January 22, 2019
The vast majority of people that I meet with because they have either a) been sued or b) want to sue someone else, are venturing into the realm of litigation for the first, and most likely only time in their lives.
They want to know what the process looks like, how long it takes, what their odds are of winning and, of course, how much it is going to cost. After I have explained all of the foregoing, the next question is usually whether they can expect to recover their attorney’s fees from the other side if they win.
It’s a fair question. After all, it does make some sense that a party to litigation should be made whole by the other party if the claims against them prove to be without merit. This is true for Plaintiffs that are forced to file a lawsuit to collect a debt that is owed to them for work that was already performed. It is also true for Defendants that are forced to expend valuable time and resources defending a claim that proves to be without merit.
Unfortunately, and to the dismay of the inexperienced litigant, the general rule is that attorney’s fees are almost never recoverable, even if you win. Like any rule in the legal context, there are exceptions.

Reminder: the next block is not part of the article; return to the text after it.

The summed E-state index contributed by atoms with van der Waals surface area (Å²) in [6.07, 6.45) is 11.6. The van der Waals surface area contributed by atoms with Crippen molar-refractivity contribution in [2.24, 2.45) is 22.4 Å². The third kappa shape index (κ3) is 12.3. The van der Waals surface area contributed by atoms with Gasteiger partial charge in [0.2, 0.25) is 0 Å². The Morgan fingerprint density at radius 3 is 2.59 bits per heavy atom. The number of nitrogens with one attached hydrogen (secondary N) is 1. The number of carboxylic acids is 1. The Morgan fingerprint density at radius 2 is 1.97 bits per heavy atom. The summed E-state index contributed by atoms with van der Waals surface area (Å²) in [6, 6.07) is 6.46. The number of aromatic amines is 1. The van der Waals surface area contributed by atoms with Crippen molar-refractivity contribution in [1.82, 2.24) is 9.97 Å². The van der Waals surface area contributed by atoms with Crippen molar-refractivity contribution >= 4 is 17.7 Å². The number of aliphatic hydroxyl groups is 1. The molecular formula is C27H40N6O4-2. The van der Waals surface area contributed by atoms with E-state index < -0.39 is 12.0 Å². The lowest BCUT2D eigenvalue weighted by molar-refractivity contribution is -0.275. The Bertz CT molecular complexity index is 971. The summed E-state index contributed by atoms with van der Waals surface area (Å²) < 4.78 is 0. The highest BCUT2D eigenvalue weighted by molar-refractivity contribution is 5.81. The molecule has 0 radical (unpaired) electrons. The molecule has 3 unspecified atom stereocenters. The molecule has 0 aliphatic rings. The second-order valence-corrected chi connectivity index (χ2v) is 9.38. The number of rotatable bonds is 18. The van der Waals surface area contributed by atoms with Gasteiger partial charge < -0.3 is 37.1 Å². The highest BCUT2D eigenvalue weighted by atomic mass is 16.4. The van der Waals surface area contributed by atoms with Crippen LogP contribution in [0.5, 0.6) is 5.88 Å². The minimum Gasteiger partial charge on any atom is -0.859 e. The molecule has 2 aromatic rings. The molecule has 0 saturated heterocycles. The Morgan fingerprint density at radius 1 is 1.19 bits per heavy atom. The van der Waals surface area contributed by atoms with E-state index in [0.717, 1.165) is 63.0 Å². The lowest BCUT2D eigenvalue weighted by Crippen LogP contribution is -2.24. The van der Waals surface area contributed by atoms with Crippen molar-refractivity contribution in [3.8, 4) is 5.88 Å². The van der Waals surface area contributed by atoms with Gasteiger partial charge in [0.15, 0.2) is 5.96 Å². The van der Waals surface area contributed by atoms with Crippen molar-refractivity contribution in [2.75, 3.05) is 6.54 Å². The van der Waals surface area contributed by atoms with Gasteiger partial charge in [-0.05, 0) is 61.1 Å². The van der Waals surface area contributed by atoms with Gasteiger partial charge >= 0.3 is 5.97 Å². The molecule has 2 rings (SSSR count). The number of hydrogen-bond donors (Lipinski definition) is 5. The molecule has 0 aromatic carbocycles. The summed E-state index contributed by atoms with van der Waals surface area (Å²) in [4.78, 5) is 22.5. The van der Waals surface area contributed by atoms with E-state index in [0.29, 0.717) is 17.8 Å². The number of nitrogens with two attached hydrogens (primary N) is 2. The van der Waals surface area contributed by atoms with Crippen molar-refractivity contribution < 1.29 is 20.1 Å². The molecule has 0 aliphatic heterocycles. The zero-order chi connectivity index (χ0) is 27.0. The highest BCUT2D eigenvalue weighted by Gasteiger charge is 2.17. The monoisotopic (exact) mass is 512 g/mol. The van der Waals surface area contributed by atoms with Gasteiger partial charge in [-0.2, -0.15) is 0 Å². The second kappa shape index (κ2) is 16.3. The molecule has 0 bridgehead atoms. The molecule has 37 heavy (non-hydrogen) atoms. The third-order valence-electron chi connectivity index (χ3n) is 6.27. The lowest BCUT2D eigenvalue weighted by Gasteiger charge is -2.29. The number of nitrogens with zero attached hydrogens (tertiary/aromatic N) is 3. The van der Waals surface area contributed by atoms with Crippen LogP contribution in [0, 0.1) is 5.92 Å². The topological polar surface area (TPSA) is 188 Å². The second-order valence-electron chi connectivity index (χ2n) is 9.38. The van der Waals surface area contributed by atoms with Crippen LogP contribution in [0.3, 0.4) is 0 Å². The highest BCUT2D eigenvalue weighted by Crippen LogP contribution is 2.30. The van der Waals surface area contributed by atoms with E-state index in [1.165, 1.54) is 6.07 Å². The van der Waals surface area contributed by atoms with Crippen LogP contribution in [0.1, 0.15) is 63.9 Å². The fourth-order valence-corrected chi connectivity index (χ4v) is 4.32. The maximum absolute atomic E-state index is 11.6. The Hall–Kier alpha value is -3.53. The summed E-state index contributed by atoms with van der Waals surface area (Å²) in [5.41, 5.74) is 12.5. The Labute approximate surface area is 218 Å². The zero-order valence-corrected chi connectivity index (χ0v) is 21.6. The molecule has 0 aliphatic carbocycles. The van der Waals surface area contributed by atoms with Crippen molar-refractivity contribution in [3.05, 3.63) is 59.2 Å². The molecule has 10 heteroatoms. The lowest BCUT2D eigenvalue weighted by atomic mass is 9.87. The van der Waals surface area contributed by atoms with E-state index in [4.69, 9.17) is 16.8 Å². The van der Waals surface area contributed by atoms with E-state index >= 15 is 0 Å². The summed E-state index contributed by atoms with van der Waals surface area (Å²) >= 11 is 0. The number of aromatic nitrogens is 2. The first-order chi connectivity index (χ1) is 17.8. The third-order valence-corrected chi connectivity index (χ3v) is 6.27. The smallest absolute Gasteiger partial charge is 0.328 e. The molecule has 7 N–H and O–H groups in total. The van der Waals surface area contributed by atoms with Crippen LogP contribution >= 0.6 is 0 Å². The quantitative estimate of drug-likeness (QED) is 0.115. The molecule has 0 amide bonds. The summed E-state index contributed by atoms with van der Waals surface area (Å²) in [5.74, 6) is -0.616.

Sometimes specific claims that derive from statute provide for an award of attorney’s fees as an element of damages. Some examples are claims for failure to pay sales commissions, claims for conversion (stealing) and claims to foreclose on a construction lien.
Another exception is a claim based on a written contract that expressly provides the prevailing party with the ability to recover its attorney’s fees incurred in connection with the enforcement of that contract. Those contractual provisions are generally enforceable and can be a very powerful tool in helping resolve a case at an early stage, especially if the contract provides one party with the ability to recover fees, but not the other.
There is a third possible avenue for the recovery of attorney’s fees, which involves claims that are “frivolous.” Every defendant in every lawsuit that has ever been filed (slight exaggeration here for effect) believes the claim against them is frivolous. But judges rarely agree. I have been practicing for almost 10 years. I’ve litigated hundreds of claims. I have seen attorney’s fees awarded as sanctions less than 10 times. Part of the reason that judges are so hesitant to sanction another party for a frivolous claim is that the courts are supposed to be an open forum, where people can come for relief when there is nowhere else to turn. If judges started handing out sanctions against unsuccessful litigants, it would send the message that “you can use the court system, but it’s going to cost you.”
What I ultimately tell clients is that they should approach litigation under the assumption that they are going to have to pay their own way. If they are awarded attorney’s fees and those fees are actually collected, that is a bonus.